10/27/2016, 15.34
HONG KONG – CHINA
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Hong Kong’s parliament blocked by the oath of two young localist parliamentarians

by Paul Wang

On 12 October, Sixtus Baggio Leung Chung-hang and Yau Wai-ching swore allegiance to the "Hong Kong nation" wrapped in a banner that said "Hong Kong is not China." The government wants to expel them, but that could happen only with a two-third majority of legislators. Pan-Democrats hold almost half of the seats. This is a signal to Beijing.

Hong Kong (AsiaNews) – Hong Kong’s Legislative Council (LegCo) remains in chaos, unable to operate, after two pro-Hong Kong sovereignty members took their oath of office.

After a first session on 12 October, yesterday’s too ended amid tensions, insults, and shouts, with pro-Beijing and localist (pro-independence) groups demonstrating outside.

On 12 October, with the LegCo set for its formal opening, all MPs were asked to take the standard oath.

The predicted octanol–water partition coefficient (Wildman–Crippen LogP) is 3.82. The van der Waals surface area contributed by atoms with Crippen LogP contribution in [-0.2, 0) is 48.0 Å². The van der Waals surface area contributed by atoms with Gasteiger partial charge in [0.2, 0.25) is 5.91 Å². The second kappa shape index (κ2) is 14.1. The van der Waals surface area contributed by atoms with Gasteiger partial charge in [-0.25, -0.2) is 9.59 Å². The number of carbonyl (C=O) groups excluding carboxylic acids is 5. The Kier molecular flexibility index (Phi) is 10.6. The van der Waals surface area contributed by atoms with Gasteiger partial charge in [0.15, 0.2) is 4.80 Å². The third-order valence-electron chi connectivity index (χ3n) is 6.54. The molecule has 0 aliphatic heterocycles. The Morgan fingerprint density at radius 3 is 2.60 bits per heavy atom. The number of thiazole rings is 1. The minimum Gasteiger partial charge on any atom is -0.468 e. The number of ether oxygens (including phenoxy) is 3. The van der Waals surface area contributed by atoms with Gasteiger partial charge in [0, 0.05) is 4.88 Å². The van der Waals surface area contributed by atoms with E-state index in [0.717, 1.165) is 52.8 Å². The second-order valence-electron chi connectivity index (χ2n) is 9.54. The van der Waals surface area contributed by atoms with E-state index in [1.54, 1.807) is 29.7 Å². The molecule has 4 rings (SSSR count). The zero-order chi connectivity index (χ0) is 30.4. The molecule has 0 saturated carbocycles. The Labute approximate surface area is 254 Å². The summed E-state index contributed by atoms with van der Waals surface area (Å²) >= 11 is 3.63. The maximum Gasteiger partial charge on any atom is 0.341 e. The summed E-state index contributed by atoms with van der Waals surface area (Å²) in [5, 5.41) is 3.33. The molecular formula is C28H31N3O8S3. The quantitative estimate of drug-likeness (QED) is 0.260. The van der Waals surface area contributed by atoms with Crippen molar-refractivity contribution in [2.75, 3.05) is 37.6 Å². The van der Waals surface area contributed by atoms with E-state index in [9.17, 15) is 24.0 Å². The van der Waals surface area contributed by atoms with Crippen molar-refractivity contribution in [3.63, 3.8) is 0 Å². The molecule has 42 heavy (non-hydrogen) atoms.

Sixtus Baggio Leung Chung-hang and Yau Wai-ching, the two members elected under the Youngspiration banner, decided to alter their oath, and pledged allegiance to the "Hong Kong nation" and referred to the people’s Republic of China (the motherland) as “Chee-na” "China", a variation of the word "Shina", used by the Japanese occupiers for China.

They also made their pledge wrapped in a banner that read "Hong Kong is not China".

LegCo secretary-general Andrew Leung Kwan-yuen declared their oath invalid, but later said that he would allow them to re-take their oaths properly if they wrote to him to do so.

A day before the second session on 19 October, the government filed an emergency lawsuit arguing that the pair be disqualified immediately.

Yesterday eight pan-democrat lawmakers escorted their two young colleagues into the LegCo chamber amid scores of photographers and protests by pro-Beijing members threatening to walk out. The session was then adjourned.

Weakened by the September election, the pro-Beijing group hopes to penalise the pro-democracy group, using patriotism and love for the Chinese homeland.

Pan-Democrats note that according to LegCo procedures, a member can be excluded only if a two-third majority of the legislature votes to expel him or her, which is unlikely since Pan-Democrats have almost half of the votes.

Still, the case illustrates the growing dissatisfaction of young people towards Beijing and its desire to dominate Hong Kong

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